Improving farm animal welfare – what’s it worth?

27 January 2021

Many livestock companies are aware that Australians have growing concerns over the welfare of animals. But it costs money to improve the welfare of farm animals – often a substantial investment by the business. There are many financial, practical, and ethical factors for businesses to consider when improving animal welfare, and the optimal course of action is not always obvious.

An article published in the Agriculture journal seeks to address this dilemma facing businesses and farmers. The article, titled “Costs and Benefits of Improving Farm Animal Welfare,” written by animal welfare scientists in a collaboration between the Animal Welfare Science Centre and The Animal Welfare Collaborative at The University of Queensland, carefully weighs the costs and benefits of improving and not improving farm animal welfare, with a particular focus on the Australian livestock sector.

The article also provides an easy-to-use decision tool to support people with farm animals under their care to make evidence-based decisions about changes in practice to improve animal welfare.

Figure copied with permission from Fernandes, J.N.; Hemsworth, P.H.; Coleman, G.J.; Tilbrook, A.J. Costs and Benefits of Improving Farm Animal Welfare. Agriculture 2021, 11, 104. 

Many of the costs are obvious. For example, training of stock people, reconfiguration of pens, and administration of pain relief can improve farm animal welfare, but all of these come with costs. On the other hand, the costs of not improving animal welfare may be less obvious but are just as significant. For instance, businesses may run the risk of losing a portion of their customers to higher welfare products, they may be shut out of certain international markets almost overnight, they may be forced to implement costly changes with the introduction of new legislation, or they may gradually lose their social licence to farm by not ensuring good animal welfare.

The benefits of improving farm animal welfare are also difficult to evaluate from a purely economic perspective. Most farmers acknowledge that animals with poor welfare are unlikely to produce at optimal levels, but there may be other benefits of improving farm animal welfare that extend beyond production gains. These include benefits to the animal, positive effects on the workforce, competitive advantage for businesses, mitigation of risk, and positive social consequences.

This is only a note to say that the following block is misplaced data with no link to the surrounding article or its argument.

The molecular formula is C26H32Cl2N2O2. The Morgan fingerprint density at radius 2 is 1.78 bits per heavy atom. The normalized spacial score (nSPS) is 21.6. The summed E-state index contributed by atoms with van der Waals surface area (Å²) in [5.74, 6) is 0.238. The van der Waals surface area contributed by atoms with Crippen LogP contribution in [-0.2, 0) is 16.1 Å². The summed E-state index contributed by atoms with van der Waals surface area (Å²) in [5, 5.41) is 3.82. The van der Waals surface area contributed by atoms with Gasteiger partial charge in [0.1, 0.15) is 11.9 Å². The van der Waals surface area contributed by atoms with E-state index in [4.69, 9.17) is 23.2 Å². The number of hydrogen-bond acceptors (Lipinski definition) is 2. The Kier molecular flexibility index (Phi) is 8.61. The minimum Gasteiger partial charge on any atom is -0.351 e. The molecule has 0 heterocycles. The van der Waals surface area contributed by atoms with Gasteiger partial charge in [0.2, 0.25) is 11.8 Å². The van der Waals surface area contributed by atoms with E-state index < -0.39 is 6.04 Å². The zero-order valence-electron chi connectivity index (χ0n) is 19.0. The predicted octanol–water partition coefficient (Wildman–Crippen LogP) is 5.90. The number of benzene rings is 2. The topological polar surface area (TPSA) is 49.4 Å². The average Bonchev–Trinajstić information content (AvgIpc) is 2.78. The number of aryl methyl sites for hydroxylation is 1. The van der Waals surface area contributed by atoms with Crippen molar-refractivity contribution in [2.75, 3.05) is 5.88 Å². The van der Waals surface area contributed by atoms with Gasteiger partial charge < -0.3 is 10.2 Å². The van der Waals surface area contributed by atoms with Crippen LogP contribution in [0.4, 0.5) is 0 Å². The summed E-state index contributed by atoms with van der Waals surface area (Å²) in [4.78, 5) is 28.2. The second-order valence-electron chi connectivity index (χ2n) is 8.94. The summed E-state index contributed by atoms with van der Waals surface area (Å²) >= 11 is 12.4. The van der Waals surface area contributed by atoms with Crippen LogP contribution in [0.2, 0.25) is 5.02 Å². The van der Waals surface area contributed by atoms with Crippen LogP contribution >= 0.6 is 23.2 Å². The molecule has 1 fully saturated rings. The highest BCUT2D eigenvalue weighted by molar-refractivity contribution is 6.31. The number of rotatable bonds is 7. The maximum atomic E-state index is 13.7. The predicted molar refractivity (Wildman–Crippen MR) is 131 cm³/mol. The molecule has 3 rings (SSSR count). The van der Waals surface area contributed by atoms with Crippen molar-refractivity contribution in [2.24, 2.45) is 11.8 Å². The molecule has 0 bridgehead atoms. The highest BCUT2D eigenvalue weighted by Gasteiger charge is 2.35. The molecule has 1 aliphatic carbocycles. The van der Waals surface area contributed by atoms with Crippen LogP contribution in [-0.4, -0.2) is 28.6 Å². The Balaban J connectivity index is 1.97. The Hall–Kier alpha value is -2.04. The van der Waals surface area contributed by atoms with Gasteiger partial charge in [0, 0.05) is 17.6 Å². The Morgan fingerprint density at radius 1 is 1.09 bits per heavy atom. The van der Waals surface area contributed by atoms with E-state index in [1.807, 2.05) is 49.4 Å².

The full article weighs these considerations and integrates them into a decision tool that can assist people with farm animals under their care, and the authors highlight the need for further empirical evidence to improve decision-making in animal welfare.

Read full article

Fernandes JN, Hemsworth PH, Coleman GJ, Tilbrook AJ. Costs and Benefits of Improving Farm Animal WelfareAgriculture. 2021; 11(2):104. 

The Animal Welfare Collaborative (TAWC)
is a society-driven network of individuals, organisations, and companies working together to improve animal welfare.

More Info:

Research contact: Dr Jill N. Fernandes, Centre for Animal Science, Queensland Alliance for Agriculture and Food Innovation, The University of Queensland, M: 0498 019 840 T: +61 7 3346 2170 E:, W: or Professor Alan Tilbrook, T. +61 7 334 62170, E.

The Queensland Alliance for Agriculture and Food Innovation is a research institute at The University of Queensland supported by the Queensland Government via the Queensland Department of Agriculture and Fisheries.